Insofar as the liquid in the vessel and each outlet passage is subject to a radially outwardly acting (centrifugal) force and upon detachment tends to leave from the rotationally trailing edge of the outlet passage, it is also found that detachment of liquid per se from the discharged liquid guide also may create drag and it is contemplated that the drag effects caused by the discharged liquid detachment may be mitigated in a number of ways.
In accordance with the principles of the present invention, arrangements for achieving this preferably have regard to the aim of economic manufacture of the rotor as well as efficiency. Most simply, as a variant of the above, the discharged liquid guide skirts may be inclined with respect to the axial direction in radial or trailing tangential direction or combination of both.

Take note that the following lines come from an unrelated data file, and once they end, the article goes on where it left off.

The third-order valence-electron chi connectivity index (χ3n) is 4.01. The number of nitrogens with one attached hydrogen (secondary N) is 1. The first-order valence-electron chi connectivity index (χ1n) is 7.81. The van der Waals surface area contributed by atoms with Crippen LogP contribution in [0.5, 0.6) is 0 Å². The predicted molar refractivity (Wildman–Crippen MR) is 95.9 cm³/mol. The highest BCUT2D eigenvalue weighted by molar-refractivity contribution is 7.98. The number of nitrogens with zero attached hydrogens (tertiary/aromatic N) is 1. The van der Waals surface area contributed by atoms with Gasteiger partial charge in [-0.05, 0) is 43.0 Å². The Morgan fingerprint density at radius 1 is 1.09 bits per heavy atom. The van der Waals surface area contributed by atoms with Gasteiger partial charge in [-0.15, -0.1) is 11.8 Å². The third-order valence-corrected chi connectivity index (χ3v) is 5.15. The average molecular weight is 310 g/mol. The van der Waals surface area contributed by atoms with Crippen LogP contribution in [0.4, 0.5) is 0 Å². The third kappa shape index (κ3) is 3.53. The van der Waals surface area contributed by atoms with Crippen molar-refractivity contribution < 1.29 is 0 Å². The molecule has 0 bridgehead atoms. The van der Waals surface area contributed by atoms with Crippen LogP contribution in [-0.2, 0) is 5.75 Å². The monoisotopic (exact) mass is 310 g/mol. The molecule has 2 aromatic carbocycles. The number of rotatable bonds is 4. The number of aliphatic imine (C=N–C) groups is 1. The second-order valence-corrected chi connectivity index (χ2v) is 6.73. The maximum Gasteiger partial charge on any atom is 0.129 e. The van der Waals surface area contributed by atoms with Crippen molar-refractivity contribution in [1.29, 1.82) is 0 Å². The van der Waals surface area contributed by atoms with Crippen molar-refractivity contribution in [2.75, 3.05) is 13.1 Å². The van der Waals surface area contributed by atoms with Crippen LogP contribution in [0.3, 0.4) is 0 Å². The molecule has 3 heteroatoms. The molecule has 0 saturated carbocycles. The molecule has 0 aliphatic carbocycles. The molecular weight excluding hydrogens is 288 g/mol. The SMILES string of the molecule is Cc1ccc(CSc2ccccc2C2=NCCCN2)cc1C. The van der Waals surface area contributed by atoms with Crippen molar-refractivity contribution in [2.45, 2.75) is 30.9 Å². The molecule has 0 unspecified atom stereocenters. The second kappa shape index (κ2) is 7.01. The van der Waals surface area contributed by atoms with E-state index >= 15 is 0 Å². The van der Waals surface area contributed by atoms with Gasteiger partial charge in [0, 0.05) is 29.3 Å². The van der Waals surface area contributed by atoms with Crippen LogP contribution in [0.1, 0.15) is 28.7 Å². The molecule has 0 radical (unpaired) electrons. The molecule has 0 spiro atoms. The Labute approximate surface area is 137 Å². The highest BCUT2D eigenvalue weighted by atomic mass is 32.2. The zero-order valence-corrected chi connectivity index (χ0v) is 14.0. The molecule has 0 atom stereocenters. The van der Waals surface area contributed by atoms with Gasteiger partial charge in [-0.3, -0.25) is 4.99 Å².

Referring now to
A variant of this is shown for rotor x in
A further form of outlet passage with discharged liquid guide arrangement is illustrated for rotor 340 in
In all of these embodiments the outlet passages ensure that as the liquid admitted to the rotor vessel forms an annular layer building radially from the outer side wall 42, 142 etc., then notwithstanding the existence of a radial pressure gradient within the liquid annulus, the (radially inward) surface is substantially at ambient atmospheric pressure so that when the surface reaches the lip of an outlet passage, the lip forms a weir and the surface has to grow only marginally beyond the lip for the liquid to flow along the passage and be discharged. Provided there is no impediment to the flow a status quo is reached that defines the maximum radial thickness of the annular layer of liquid in the vessel.